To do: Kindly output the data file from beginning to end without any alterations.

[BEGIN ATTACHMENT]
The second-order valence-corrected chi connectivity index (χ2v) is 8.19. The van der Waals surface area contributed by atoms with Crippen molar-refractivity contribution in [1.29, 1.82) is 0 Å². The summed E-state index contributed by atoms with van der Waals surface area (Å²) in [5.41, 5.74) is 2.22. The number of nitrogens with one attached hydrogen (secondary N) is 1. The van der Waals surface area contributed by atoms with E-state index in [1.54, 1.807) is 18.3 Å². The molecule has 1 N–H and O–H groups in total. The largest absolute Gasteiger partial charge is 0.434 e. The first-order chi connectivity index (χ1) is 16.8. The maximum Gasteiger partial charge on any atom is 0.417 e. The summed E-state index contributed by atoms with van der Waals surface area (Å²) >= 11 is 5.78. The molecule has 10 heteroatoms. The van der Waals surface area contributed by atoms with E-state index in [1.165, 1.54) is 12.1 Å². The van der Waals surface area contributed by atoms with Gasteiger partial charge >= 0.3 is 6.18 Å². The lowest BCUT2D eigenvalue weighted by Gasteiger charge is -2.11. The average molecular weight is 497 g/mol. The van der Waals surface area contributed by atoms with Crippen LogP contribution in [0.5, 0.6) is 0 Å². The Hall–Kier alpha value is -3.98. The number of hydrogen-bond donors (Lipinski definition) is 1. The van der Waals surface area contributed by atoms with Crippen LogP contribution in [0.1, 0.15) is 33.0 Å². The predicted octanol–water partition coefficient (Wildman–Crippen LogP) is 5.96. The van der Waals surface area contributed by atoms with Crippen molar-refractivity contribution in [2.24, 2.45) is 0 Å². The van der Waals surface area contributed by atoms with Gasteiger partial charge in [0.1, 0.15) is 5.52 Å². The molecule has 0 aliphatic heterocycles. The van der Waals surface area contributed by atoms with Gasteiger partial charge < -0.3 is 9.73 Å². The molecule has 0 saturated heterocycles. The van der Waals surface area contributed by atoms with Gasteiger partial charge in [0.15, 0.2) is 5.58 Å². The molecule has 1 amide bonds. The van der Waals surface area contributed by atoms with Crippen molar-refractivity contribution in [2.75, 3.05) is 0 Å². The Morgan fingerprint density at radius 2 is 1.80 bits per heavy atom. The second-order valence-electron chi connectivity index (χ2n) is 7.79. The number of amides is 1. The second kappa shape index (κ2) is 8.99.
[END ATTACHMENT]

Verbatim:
The second-order valence-corrected chi connectivity index (χ2v) is 8.19. The van der Waals surface area contributed by atoms with Crippen molar-refractivity contribution in [1.29, 1.82) is 0 Å². The summed E-state index contributed by atoms with van der Waals surface area (Å²) in [5.41, 5.74) is 2.22. The number of nitrogens with one attached hydrogen (secondary N) is 1. The van der Waals surface area contributed by atoms with E-state index in [1.54, 1.807) is 18.3 Å². The molecule has 1 N–H and O–H groups in total. The largest absolute Gasteiger partial charge is 0.434 e. The first-order chi connectivity index (χ1) is 16.8. The maximum Gasteiger partial charge on any atom is 0.417 e. The summed E-state index contributed by atoms with van der Waals surface area (Å²) >= 11 is 5.78. The molecule has 10 heteroatoms. The van der Waals surface area contributed by atoms with E-state index in [1.165, 1.54) is 12.1 Å². The van der Waals surface area contributed by atoms with Gasteiger partial charge >= 0.3 is 6.18 Å². The lowest BCUT2D eigenvalue weighted by Gasteiger charge is -2.11. The average molecular weight is 497 g/mol. The van der Waals surface area contributed by atoms with Crippen LogP contribution in [0.5, 0.6) is 0 Å². The Hall–Kier alpha value is -3.98. The number of hydrogen-bond donors (Lipinski definition) is 1. The van der Waals surface area contributed by atoms with Crippen LogP contribution in [0.1, 0.15) is 33.0 Å². The predicted octanol–water partition coefficient (Wildman–Crippen LogP) is 5.96. The van der Waals surface area contributed by atoms with Crippen molar-refractivity contribution in [2.24, 2.45) is 0 Å². The van der Waals surface area contributed by atoms with Gasteiger partial charge in [0.1, 0.15) is 5.52 Å². The molecule has 0 aliphatic heterocycles. The van der Waals surface area contributed by atoms with Gasteiger partial charge < -0.3 is 9.73 Å². The molecule has 0 saturated heterocycles. The van der Waals surface area contributed by atoms with Gasteiger partial charge in [0.15, 0.2) is 5.58 Å². The molecule has 1 amide bonds. The van der Waals surface area contributed by atoms with Crippen molar-refractivity contribution in [2.75, 3.05) is 0 Å². The Morgan fingerprint density at radius 2 is 1.80 bits per heavy atom. The second-order valence-electron chi connectivity index (χ2n) is 7.79. The number of amides is 1. The second kappa shape index (κ2) is 8.99.